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tysonmaniac
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(Original post by Green Marble)
i think ink someone paralysed from the neck down is more than capable of making the decision to end their horrendous suffering
Well, maybe, but pain inhibits rational decision making. I am not saying that the decision to die would be wrong, just that people suffering enough to end their lives are in general suffering enough to have their judgement impaired.

Note: If somebody was just paralysed from the neck down, and had no other suffering or long term condition, I would not support their right to die. If they were in physical pain that would be different.

I can think of few cases where a) you are suffering enough that death is a favourable option and b) you are suffering little enough that you are able to reason clearly, which makes it hard for there to be a time when a person chooses to die and that choice matters.
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Angry cucumber
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(Original post by tysonmaniac)
Well, maybe, but pain inhibits rational decision making. I am not saying that the decision to die would be wrong, just that people suffering enough to end their lives are in general suffering enough to have their judgement impaired.

Note: If somebody was just paralysed from the neck down, and had no other suffering or long term condition, I would not support their right to die. If they were in physical pain that would be different.

I can think of few cases where a) you are suffering enough that death is a favourable option and b) you are suffering little enough that you are able to reason clearly, which makes it hard for there to be a time when a person chooses to die and that choice matters.
Why would you not support the right for someone paralysed from the neck downwards? Personally I'd see that as tremendous suffering.
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Ripper-Roo
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Yes, if they consent to ending their life. It's so cruel to make someone live when they don't want to. But my issue would be if it was forced upon them by family members.
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bertstare
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(Original post by Handles)
The only problem I can see with this is how 'terminally ill' would be assessed. Ideally, it would be a matter for both the doctors and the patient to agree upon, instead of a company such as ATOS....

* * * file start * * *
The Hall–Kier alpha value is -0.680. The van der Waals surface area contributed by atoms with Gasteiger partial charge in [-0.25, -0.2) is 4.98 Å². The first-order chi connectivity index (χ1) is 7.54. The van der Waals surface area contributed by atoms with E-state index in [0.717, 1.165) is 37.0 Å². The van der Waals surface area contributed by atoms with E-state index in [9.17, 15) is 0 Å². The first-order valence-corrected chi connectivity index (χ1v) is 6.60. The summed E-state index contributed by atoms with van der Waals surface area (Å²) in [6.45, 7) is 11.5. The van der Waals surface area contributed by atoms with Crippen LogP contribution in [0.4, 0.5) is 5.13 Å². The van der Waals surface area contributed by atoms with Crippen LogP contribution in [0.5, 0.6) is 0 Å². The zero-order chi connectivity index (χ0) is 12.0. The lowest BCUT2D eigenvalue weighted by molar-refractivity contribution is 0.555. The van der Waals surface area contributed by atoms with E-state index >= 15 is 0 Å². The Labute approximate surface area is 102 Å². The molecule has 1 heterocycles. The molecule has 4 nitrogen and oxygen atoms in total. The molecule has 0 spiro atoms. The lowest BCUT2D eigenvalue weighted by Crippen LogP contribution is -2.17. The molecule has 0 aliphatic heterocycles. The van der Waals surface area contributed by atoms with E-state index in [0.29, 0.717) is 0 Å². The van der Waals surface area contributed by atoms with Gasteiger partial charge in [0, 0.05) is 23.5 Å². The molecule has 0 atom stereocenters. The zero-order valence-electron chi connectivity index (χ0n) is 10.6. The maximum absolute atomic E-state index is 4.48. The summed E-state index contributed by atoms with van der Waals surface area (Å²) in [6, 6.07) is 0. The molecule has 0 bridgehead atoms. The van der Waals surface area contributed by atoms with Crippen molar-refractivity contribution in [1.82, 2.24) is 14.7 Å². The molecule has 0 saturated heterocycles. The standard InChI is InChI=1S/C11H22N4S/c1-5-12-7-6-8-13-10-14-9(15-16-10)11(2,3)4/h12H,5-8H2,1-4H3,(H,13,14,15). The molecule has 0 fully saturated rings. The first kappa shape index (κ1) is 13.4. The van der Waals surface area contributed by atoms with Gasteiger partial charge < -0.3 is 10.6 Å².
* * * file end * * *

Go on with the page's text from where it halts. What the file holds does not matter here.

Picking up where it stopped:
This is what I also find difficult regarding this argument

Say someone with Alzheimers or Huntingtons disease for eg., who may have a life expectancy in the decades, but whose quality of life is absolutely dire - should this person be legally entitled to euthanasia?
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User1214833
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(Original post by tysonmaniac)
Well, maybe, but pain inhibits rational decision making. I am not saying that the decision to die would be wrong, just that people suffering enough to end their lives are in general suffering enough to have their judgement impaired.

Note: If somebody was just paralysed from the neck down, and had no other suffering or long term condition, I would not support their right to die. If they were in physical pain that would be different.

I can think of few cases where a) you are suffering enough that death is a favourable option and b) you are suffering little enough that you are able to reason clearly, which makes it hard for there to be a time when a person chooses to die and that choice matters.
Their quality of life would be poor, so why would you force them to live like that if they wanted to die? You would be happy to live like that? I certainly wouldn't.

If someone was suffering a tremendous amount of pain every day, then life wouldn't be worth living.
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Moosferatu
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(Original post by Handles)
The only problem I can see with this is how 'terminally ill' would be assessed. Ideally, it would be a matter for both the doctors and the patient to agree upon, instead of a company such as ATOS...